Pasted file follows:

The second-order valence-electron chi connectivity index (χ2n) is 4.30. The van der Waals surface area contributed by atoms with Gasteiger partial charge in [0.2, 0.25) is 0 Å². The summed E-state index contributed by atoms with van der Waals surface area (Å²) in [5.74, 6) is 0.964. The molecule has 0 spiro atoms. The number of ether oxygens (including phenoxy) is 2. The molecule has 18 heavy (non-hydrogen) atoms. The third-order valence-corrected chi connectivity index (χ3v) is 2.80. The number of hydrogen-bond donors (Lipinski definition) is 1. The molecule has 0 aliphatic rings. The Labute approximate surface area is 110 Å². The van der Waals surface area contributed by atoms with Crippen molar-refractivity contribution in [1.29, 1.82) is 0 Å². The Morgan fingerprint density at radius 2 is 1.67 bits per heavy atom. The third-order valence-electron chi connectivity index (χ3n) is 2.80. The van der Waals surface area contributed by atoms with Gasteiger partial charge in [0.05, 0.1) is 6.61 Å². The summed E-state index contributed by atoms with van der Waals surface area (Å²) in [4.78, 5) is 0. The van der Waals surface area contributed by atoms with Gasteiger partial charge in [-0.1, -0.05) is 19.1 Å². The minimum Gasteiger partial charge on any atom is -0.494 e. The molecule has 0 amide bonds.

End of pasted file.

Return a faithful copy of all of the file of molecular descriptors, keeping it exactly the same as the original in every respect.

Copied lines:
The second-order valence-electron chi connectivity index (χ2n) is 4.30. The van der Waals surface area contributed by atoms with Gasteiger partial charge in [0.2, 0.25) is 0 Å². The summed E-state index contributed by atoms with van der Waals surface area (Å²) in [5.74, 6) is 0.964. The molecule has 0 spiro atoms. The number of ether oxygens (including phenoxy) is 2. The molecule has 18 heavy (non-hydrogen) atoms. The third-order valence-corrected chi connectivity index (χ3v) is 2.80. The number of hydrogen-bond donors (Lipinski definition) is 1. The molecule has 0 aliphatic rings. The Labute approximate surface area is 110 Å². The van der Waals surface area contributed by atoms with Crippen molar-refractivity contribution in [1.29, 1.82) is 0 Å². The Morgan fingerprint density at radius 2 is 1.67 bits per heavy atom. The third-order valence-electron chi connectivity index (χ3n) is 2.80. The van der Waals surface area contributed by atoms with Gasteiger partial charge in [0.05, 0.1) is 6.61 Å². The summed E-state index contributed by atoms with van der Waals surface area (Å²) in [4.78, 5) is 0. The van der Waals surface area contributed by atoms with Gasteiger partial charge in [-0.1, -0.05) is 19.1 Å². The minimum Gasteiger partial charge on any atom is -0.494 e. The molecule has 0 amide bonds.